(Um, I would like to pre-emptively apologize to Chris Richardson or any other members of the Executive Committee who might, in fact, be Hispanic. Set me straight!)

But in 2008, Leroy Shafer, the HLSR’s Chief Operating Officer, saved his fighting words for the musical argument. “The very vast majority of the Hispanic community knows that this is a subterfuge to try to keep a dying music industry alive,” he said of the protest. “They’re not buying into it.” He’s right about that. This 2009 message board thread is a good read, with every other post offering a sound argument about appropriate names for the event (the meaning of Tejano isn’t in question) and which music is worth supporting. But nobody really addresses the power structure like those 2008 protesters, except for a poster named MH, who says, “[W]e will not be able to influence the Tejano Day if we do not start becoming involved in their planning…”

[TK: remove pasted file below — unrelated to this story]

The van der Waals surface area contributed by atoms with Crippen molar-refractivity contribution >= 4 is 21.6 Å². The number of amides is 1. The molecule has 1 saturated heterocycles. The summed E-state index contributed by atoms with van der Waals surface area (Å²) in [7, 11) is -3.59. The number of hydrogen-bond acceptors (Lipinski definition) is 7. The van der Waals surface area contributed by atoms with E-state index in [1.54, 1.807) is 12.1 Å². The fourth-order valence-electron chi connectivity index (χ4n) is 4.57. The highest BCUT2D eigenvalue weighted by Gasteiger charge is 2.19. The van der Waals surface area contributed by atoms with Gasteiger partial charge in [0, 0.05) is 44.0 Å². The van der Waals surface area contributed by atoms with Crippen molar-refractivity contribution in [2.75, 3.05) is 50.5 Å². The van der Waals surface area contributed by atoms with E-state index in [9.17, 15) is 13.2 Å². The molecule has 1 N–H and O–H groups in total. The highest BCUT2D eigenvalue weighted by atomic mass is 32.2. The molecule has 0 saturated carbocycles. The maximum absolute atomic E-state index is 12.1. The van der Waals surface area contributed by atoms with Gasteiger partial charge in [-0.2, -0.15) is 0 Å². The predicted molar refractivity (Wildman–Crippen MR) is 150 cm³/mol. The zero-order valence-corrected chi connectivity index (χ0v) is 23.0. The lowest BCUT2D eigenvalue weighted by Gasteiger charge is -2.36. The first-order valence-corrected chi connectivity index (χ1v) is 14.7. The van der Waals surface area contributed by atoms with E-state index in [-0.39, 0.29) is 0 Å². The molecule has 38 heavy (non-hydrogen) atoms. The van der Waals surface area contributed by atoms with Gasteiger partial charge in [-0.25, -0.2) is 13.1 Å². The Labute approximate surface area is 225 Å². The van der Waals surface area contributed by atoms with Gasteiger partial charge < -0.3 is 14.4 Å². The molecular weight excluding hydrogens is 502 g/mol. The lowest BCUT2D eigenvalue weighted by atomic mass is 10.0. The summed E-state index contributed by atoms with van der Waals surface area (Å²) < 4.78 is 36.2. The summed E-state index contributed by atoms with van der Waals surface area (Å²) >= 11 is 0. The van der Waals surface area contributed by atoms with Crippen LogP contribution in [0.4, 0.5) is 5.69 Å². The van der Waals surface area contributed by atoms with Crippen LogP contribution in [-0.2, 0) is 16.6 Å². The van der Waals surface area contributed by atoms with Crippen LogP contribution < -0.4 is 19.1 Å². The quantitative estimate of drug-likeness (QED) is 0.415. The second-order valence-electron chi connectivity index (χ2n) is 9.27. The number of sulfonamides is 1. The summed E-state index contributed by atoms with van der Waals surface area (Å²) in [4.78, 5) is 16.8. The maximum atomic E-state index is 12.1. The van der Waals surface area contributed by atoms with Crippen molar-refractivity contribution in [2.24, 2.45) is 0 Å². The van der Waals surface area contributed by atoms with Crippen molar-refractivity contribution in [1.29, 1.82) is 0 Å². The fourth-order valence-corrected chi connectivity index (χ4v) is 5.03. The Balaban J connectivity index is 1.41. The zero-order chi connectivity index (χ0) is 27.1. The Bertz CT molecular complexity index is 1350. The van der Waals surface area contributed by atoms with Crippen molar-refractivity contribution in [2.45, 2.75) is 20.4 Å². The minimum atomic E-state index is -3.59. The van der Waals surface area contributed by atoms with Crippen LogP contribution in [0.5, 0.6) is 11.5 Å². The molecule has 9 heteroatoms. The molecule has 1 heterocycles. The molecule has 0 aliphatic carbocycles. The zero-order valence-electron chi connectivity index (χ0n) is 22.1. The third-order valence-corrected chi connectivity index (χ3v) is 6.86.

This year’s protests got some extra attention thanks to Oscar de la Rosa of La Mafia, that Grammy-winning Tejano band; de la Rosa went on a profane rant against rodeo organizers during one of his concerts. (La Mafia has played the rodeo in the past.) There was also a change.org petition. But neither addressed the power structure of the HLSR; they just implored Tejano fans to boycott so that the HLSR would schedule some Tejano bands. The HLSR responded in kind: “We put music on our main RODEOHOUSTON stage that attracts fans and sells tickets.” There are bigger fish to fry here. I frankly don’t care who plays Go Tejano Day, but there’s no question Tejano’s appeal has waned for a while. It simply has fewer fans than norteño and banda. Changing the name to “Hispanic Heritage Day” or hiring La Mafia instead of Arrolladora isn’t gonna change who’s in charge of the rodeo or how they make their scholarship money. They’d just make less money if they hired La Mafia.